The 7th Philippine Electric Vehicle Summit happend last themed: “Electric Vehicles: Modernizing the Transportation Landscape, Driving Sustainable Growth”, happening on July 17 and 18, 2019 at the SMX Convention Center, Mall of Asia Complex, Pasay City, will focus on ensuring an enabling environment for the commercialization of electric vehicles in the Philippines and realizing the EV Industry’s potential as a key contributor to the country’s goal of achieving climate resilience, energy security and sustainable growth.
IT was not surprising to see Hyundai move from a booth that was surreptitiously on the side of the last two Philippine Electric Vehicle Summits to a full size display just at the entrance of the activity. And why not? With two full electric and another hybrid vehicle not only on display, but a running hybrid available for test drive.
The display and test drive happened last July 17-18, 2019 at the 7th Philippine Electric Vehicle Summit organized by the Electric Vehicle Association of the Philippines (EVAP).
"We are here to show how accessible Hyundai's electric vehicle technology is, and in our test drive how convenient will it be for the new generation of environmentally conscious car buyers," Toney Sevilla, Hyundai Asia Resources, Inc. (HARI) public relations manager told Techsauceph.
Sevilla echoed HARI President and CEO Ma. Fe Perez-Agudo's position that electric vehicles are the future of mobility. In a statement to the media at the opening of the summit Perez-Agudo stressed this point.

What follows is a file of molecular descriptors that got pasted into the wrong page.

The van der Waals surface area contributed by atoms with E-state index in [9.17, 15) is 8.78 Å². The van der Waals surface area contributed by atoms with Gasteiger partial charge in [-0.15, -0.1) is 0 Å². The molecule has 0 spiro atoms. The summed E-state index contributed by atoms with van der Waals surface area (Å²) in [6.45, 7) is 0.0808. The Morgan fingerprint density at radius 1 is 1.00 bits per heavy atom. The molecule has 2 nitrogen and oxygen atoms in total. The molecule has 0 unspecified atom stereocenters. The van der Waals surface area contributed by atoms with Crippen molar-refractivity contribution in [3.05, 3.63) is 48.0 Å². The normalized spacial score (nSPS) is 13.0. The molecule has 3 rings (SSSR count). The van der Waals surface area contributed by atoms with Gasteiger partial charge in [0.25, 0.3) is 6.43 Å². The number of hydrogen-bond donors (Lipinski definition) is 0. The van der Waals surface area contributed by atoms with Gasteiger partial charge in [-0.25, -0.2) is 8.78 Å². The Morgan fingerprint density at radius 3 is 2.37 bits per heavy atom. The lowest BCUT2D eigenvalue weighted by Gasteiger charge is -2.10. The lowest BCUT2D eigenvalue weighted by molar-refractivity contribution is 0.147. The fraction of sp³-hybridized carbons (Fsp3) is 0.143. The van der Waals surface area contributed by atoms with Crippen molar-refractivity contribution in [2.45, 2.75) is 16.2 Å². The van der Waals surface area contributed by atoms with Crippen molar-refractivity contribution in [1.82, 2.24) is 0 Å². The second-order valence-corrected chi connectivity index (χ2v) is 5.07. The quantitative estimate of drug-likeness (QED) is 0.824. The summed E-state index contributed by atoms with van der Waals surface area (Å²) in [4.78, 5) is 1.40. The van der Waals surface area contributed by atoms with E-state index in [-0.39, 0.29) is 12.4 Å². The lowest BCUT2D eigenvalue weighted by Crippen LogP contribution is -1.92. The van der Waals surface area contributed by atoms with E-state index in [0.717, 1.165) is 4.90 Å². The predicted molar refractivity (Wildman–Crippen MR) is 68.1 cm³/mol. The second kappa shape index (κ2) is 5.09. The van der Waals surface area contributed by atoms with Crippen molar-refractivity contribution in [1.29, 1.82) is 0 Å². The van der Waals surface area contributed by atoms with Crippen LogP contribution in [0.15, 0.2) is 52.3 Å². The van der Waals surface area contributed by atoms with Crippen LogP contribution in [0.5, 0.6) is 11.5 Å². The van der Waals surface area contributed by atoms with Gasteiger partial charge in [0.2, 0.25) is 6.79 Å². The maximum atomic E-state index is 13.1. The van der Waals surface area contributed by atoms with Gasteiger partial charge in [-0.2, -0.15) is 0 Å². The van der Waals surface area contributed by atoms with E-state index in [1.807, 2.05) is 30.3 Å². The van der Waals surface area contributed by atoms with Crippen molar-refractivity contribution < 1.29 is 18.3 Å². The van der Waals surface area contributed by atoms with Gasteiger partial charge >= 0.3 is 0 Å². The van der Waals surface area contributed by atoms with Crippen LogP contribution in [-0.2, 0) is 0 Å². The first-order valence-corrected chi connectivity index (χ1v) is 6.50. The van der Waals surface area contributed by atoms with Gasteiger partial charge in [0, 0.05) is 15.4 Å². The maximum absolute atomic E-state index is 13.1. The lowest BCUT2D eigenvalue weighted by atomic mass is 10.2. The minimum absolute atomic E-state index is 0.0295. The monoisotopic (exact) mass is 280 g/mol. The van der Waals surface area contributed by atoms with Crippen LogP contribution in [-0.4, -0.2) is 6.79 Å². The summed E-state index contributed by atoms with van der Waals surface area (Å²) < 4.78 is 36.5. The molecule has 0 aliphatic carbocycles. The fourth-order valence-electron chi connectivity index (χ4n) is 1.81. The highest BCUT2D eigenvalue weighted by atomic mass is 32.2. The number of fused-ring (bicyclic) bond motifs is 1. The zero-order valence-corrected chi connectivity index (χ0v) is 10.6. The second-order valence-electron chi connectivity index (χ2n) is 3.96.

“We at Hyundai believe that electric vehicles are the future of mobility. EVs have the potential to address the pressing concerns Filipinos are facing in terms of energy and environmental sustainability. That’s why we are one with the government and EVAP in advocating sustainable mobility through EVs or new energy vehicles, and we are proud to participate in this important summit," she said in a statement of support for the annual summit which aims to heighten the public’s awareness of electric vehicles’ benefits and share industry success stories about EV adoption in the country.
As Hyundai brings these convenient and accessible electric vehicle technology to the automotive market, aiming to empower sustainability and innovative the cars of tomorrow, it also levels into a playing field where Toyota, with its Prius Hybrid, Nissan with its all-electric Leaf and Mitsubishi with its PHEV and i-MiEV cars are also positioned. Of these makers only Toyota has made actual sales of its alternative-fuel Prius.
Hyundai however has made it known that the Ioniq may be available for P1.8M. No pricing was given for the all-electric Kona.
"It is a strange and different experience to drive the Ioniq," Jimmy Silva., a commercial pilot who test drove the car around the roads surrounding the SMX Convention Center in Pasay City where the Summit was held.
"This is the first time I have driven a hybrid and the experience is unique, especially the acceleration and drive performance when the car engages in electric. It is also comforting to know that the vehicle can generate its own power because one of the fears of many is running out of electric power in the car," Silva explaiend.
“Making the shift to EVs from internal combustion engines in the Philippines requires cooperation between the auto industry, government, transport groups, vehicle owners, and commuters. We look to this summit to build stronger relationships between these sectors and thus bring us closer to the future of mobility," Perez-Agudo concluded.